As the coronavirus continues to transform our lives, each week brings a new challenge. For the Jewish people it was how to celebrate Passover, for Christians Easter and now for Muslims the month of Ramadan. Each holiday presents its own set of dilemmas, but in all cases the main problem is not being able to be with loved ones at a sacred time.
Next week Israel will be faced with observing Yom HaZikaron (Memorial Day) and Yom HaAtzmaut (Independence Day) during a national lockdown. These two commemorations, one deeply sad, the other joyful, are embedded in the Israeli psyche. While in America Memorial Day is a time to go to the beach and marks the first weekend of summer, in Israel it is a true national day to remember the fallen.
This year, however, the military cemeteries in Israel will be closed since normally they would be packed with family members visiting the graves of their loved ones who fell in Israel’s wars. Keeping them open could possibly lead to a second wave of the virus exploding only a few weeks later. While many families are heartbroken, they also understand. Their dear ones made the ultimate sacrifice so others could live; it’s only fair that they sacrifice visiting the graves so others now can live.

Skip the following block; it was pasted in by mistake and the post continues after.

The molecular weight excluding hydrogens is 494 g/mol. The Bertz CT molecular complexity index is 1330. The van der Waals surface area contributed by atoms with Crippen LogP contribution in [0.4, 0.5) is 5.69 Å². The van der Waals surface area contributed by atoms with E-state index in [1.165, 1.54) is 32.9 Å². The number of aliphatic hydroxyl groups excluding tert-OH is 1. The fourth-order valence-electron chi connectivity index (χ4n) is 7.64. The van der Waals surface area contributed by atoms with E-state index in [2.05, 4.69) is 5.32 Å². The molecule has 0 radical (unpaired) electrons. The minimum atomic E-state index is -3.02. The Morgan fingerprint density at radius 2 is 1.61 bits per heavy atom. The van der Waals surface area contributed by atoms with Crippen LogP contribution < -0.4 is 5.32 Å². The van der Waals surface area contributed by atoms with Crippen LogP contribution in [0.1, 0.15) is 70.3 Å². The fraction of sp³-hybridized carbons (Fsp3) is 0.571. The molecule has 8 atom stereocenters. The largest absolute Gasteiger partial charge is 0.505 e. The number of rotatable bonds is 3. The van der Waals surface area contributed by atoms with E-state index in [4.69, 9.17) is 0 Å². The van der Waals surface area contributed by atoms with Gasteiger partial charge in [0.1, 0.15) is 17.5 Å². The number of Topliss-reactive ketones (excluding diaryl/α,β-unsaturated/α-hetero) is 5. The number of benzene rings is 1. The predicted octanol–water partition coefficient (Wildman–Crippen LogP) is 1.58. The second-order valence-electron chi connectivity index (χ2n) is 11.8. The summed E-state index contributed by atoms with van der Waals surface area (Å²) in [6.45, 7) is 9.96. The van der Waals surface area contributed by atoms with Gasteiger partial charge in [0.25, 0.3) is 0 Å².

Israel also marks these two days with a live national ceremony that transitions from the pain of Yom HaZikaron to the happiness of Yom HaAtzmaut. This year that event will take place without an audience, and it will be interesting to see how the tone changes. It won’t be the same with prerecorded speeches and torch lightings, but perhaps it will take on new meaning.
In America we don’t have a similar national ceremony that unites the whole country, unless you count sports, which most likely will return in a similar fashion, without an audience. How will that work? The National Hockey League commissioner suggested that when his sport returns for games in empty arenas, they will have to pipe in crowd noise, but will it feel like a sitcom with canned laughter?
The coronavirus has forced us to create new rituals with virtual Shabbat services and Shivas. We have to celebrate and comfort one another at a distance. But there are secular rituals we must recreate as well. Perhaps we might take something from Israel and use Memorial Day in this country to remember all the people who sacrificed for us, especially since we probably won’t be able to go to the beach in many states. Maybe rather than fireworks, on July 4 we can all gather round the modern hearth (our screens) and celebrate the best of us, the people who make possible all the blessings we enjoy in life.